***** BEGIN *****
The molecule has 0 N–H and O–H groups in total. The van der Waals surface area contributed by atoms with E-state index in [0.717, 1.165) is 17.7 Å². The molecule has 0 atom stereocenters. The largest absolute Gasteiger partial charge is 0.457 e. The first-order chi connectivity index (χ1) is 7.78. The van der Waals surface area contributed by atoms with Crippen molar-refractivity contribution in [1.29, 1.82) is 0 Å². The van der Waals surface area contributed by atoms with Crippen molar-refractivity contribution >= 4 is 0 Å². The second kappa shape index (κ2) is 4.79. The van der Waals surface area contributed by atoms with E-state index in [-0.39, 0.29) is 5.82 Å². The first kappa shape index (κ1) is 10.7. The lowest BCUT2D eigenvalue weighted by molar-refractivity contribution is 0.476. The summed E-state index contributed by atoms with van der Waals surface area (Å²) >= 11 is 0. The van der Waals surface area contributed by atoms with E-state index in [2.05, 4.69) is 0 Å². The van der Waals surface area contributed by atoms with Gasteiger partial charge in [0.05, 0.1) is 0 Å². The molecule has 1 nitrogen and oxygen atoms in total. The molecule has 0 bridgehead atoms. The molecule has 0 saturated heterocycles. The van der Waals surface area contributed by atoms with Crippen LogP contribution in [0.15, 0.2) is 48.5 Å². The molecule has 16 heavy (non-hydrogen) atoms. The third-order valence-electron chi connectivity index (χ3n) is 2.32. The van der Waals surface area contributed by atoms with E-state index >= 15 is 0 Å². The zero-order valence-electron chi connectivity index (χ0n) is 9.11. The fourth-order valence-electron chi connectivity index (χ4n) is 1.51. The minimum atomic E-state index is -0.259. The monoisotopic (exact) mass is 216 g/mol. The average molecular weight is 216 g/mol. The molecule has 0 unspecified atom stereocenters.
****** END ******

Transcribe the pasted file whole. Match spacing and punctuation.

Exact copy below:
The molecule has 0 N–H and O–H groups in total. The van der Waals surface area contributed by atoms with E-state index in [0.717, 1.165) is 17.7 Å². The molecule has 0 atom stereocenters. The largest absolute Gasteiger partial charge is 0.457 e. The first-order chi connectivity index (χ1) is 7.78. The van der Waals surface area contributed by atoms with Crippen molar-refractivity contribution in [1.29, 1.82) is 0 Å². The van der Waals surface area contributed by atoms with Crippen molar-refractivity contribution >= 4 is 0 Å². The second kappa shape index (κ2) is 4.79. The van der Waals surface area contributed by atoms with E-state index in [-0.39, 0.29) is 5.82 Å². The first kappa shape index (κ1) is 10.7. The lowest BCUT2D eigenvalue weighted by molar-refractivity contribution is 0.476. The summed E-state index contributed by atoms with van der Waals surface area (Å²) >= 11 is 0. The van der Waals surface area contributed by atoms with E-state index in [2.05, 4.69) is 0 Å². The van der Waals surface area contributed by atoms with Gasteiger partial charge in [0.05, 0.1) is 0 Å². The molecule has 1 nitrogen and oxygen atoms in total. The molecule has 0 bridgehead atoms. The molecule has 0 saturated heterocycles. The van der Waals surface area contributed by atoms with Crippen LogP contribution in [0.15, 0.2) is 48.5 Å². The molecule has 16 heavy (non-hydrogen) atoms. The third-order valence-electron chi connectivity index (χ3n) is 2.32. The van der Waals surface area contributed by atoms with E-state index >= 15 is 0 Å². The zero-order valence-electron chi connectivity index (χ0n) is 9.11. The fourth-order valence-electron chi connectivity index (χ4n) is 1.51. The minimum atomic E-state index is -0.259. The monoisotopic (exact) mass is 216 g/mol. The average molecular weight is 216 g/mol. The molecule has 0 unspecified atom stereocenters.